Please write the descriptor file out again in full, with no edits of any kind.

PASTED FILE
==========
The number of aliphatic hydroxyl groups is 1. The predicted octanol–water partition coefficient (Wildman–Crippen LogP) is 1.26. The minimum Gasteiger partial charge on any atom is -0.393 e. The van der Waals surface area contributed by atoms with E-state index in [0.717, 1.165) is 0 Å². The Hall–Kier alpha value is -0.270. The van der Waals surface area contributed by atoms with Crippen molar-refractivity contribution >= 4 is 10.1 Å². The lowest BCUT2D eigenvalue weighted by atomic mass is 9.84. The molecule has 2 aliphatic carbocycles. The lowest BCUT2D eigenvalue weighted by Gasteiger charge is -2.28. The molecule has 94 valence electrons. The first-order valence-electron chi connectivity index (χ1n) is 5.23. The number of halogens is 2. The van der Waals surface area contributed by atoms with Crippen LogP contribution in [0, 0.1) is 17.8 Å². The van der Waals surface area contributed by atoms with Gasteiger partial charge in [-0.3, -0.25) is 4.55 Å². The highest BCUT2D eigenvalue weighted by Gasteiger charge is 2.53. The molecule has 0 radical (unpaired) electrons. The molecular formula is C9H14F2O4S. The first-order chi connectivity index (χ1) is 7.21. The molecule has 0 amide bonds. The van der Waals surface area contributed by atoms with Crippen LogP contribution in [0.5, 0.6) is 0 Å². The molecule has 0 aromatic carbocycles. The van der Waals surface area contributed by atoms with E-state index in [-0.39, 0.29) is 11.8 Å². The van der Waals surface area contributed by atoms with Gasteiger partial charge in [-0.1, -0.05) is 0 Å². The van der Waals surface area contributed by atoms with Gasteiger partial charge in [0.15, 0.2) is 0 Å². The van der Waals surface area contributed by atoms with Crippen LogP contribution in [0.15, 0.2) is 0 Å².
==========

The number of aliphatic hydroxyl groups is 1. The predicted octanol–water partition coefficient (Wildman–Crippen LogP) is 1.26. The minimum Gasteiger partial charge on any atom is -0.393 e. The van der Waals surface area contributed by atoms with E-state index in [0.717, 1.165) is 0 Å². The Hall–Kier alpha value is -0.270. The van der Waals surface area contributed by atoms with Crippen molar-refractivity contribution >= 4 is 10.1 Å². The lowest BCUT2D eigenvalue weighted by atomic mass is 9.84. The molecule has 2 aliphatic carbocycles. The lowest BCUT2D eigenvalue weighted by Gasteiger charge is -2.28. The molecule has 94 valence electrons. The first-order valence-electron chi connectivity index (χ1n) is 5.23. The number of halogens is 2. The van der Waals surface area contributed by atoms with Crippen LogP contribution in [0, 0.1) is 17.8 Å². The van der Waals surface area contributed by atoms with Gasteiger partial charge in [-0.3, -0.25) is 4.55 Å². The highest BCUT2D eigenvalue weighted by Gasteiger charge is 2.53. The molecule has 0 radical (unpaired) electrons. The molecular formula is C9H14F2O4S. The first-order chi connectivity index (χ1) is 7.21. The molecule has 0 amide bonds. The van der Waals surface area contributed by atoms with Crippen LogP contribution in [0.5, 0.6) is 0 Å². The molecule has 0 aromatic carbocycles. The van der Waals surface area contributed by atoms with E-state index in [-0.39, 0.29) is 11.8 Å². The van der Waals surface area contributed by atoms with Gasteiger partial charge in [-0.1, -0.05) is 0 Å². The van der Waals surface area contributed by atoms with Gasteiger partial charge in [0.15, 0.2) is 0 Å². The van der Waals surface area contributed by atoms with Crippen LogP contribution in [0.15, 0.2) is 0 Å².